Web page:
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Batch of poultry feed may contain SRMs

A batch of poultry feed products made by an unnamed Alberta rendering plant is being pulled from sale for disposal on concerns that it may contain prohibited cattle parts.

The Canadian Food Inspection Agency said in a statement Saturday that it has launched an investigation into what it calls “potentially contaminated feed products.”

“Information to date indicates that a limited amount of poultry feed may have been inadvertently contaminated with specified risk material (SRM)” earlier in March, the agency said.

CFIA didn’t say in its statement how the poultry feed may have been “inadvertently” contaminated, nor where it may have been shipped.

SRMs are the tissues known to harbour the prions that cause bovine spongiform encephalopathy (BSE) in infected cattle. They’re removed from all cattle slaughtered for food, have been banned from ruminant livestock feed since 1997 and have been banned from fertilizer, all pet food and all livestock feed since 2007.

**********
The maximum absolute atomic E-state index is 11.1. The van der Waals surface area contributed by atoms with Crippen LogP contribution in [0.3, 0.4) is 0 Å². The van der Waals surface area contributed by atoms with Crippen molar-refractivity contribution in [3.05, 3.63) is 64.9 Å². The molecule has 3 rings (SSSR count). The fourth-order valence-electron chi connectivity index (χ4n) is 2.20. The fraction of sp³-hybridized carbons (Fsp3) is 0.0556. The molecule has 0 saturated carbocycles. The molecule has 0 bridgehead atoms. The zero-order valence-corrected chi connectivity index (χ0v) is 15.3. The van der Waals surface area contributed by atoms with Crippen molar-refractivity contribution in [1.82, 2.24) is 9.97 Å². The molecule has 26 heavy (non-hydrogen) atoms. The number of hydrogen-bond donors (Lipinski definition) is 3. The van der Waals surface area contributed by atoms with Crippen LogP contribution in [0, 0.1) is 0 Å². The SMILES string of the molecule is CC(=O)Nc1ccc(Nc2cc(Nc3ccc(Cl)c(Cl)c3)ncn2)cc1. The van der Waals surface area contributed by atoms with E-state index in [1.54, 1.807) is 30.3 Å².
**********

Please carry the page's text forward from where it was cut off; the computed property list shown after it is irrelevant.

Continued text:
In this case, the feed that may be contaminated with SRM “poses no health risk to poultry and does not affect the safety of poultry meat and eggs,” CFIA said.

Nevertheless, the “vast majority” of the poultry feed in question has been “identified, contained and will be disposed of,” CFIA said, and the rendering company “is working closely with the CFIA to quickly identify and dispose of all potentially contaminated feed.”

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